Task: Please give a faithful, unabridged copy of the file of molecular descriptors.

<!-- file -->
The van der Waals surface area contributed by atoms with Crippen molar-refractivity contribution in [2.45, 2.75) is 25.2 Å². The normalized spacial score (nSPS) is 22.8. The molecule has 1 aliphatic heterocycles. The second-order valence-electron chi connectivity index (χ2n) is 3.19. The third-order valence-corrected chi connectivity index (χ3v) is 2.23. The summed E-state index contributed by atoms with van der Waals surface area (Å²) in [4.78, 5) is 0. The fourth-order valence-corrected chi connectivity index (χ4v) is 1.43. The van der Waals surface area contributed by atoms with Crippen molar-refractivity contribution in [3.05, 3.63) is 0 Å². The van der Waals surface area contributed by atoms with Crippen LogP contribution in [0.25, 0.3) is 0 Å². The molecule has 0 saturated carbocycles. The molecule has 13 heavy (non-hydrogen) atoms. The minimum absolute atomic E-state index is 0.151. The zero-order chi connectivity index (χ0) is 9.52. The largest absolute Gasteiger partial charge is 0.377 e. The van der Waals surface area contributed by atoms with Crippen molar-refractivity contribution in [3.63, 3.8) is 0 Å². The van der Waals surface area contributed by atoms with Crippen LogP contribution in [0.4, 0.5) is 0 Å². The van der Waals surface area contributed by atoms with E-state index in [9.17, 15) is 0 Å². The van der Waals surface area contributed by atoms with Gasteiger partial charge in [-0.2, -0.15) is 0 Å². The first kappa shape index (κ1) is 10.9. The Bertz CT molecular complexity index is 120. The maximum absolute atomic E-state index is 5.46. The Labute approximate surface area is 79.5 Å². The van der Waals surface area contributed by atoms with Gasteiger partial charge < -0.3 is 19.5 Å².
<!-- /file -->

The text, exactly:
The van der Waals surface area contributed by atoms with Crippen molar-refractivity contribution in [2.45, 2.75) is 25.2 Å². The normalized spacial score (nSPS) is 22.8. The molecule has 1 aliphatic heterocycles. The second-order valence-electron chi connectivity index (χ2n) is 3.19. The third-order valence-corrected chi connectivity index (χ3v) is 2.23. The summed E-state index contributed by atoms with van der Waals surface area (Å²) in [4.78, 5) is 0. The fourth-order valence-corrected chi connectivity index (χ4v) is 1.43. The van der Waals surface area contributed by atoms with Crippen molar-refractivity contribution in [3.05, 3.63) is 0 Å². The van der Waals surface area contributed by atoms with Crippen LogP contribution in [0.25, 0.3) is 0 Å². The molecule has 0 saturated carbocycles. The molecule has 13 heavy (non-hydrogen) atoms. The minimum absolute atomic E-state index is 0.151. The zero-order chi connectivity index (χ0) is 9.52. The largest absolute Gasteiger partial charge is 0.377 e. The van der Waals surface area contributed by atoms with Crippen molar-refractivity contribution in [3.63, 3.8) is 0 Å². The van der Waals surface area contributed by atoms with Crippen LogP contribution in [0.4, 0.5) is 0 Å². The van der Waals surface area contributed by atoms with E-state index in [9.17, 15) is 0 Å². The van der Waals surface area contributed by atoms with Gasteiger partial charge in [-0.2, -0.15) is 0 Å². The first kappa shape index (κ1) is 10.9. The Bertz CT molecular complexity index is 120. The maximum absolute atomic E-state index is 5.46. The Labute approximate surface area is 79.5 Å². The van der Waals surface area contributed by atoms with Gasteiger partial charge < -0.3 is 19.5 Å².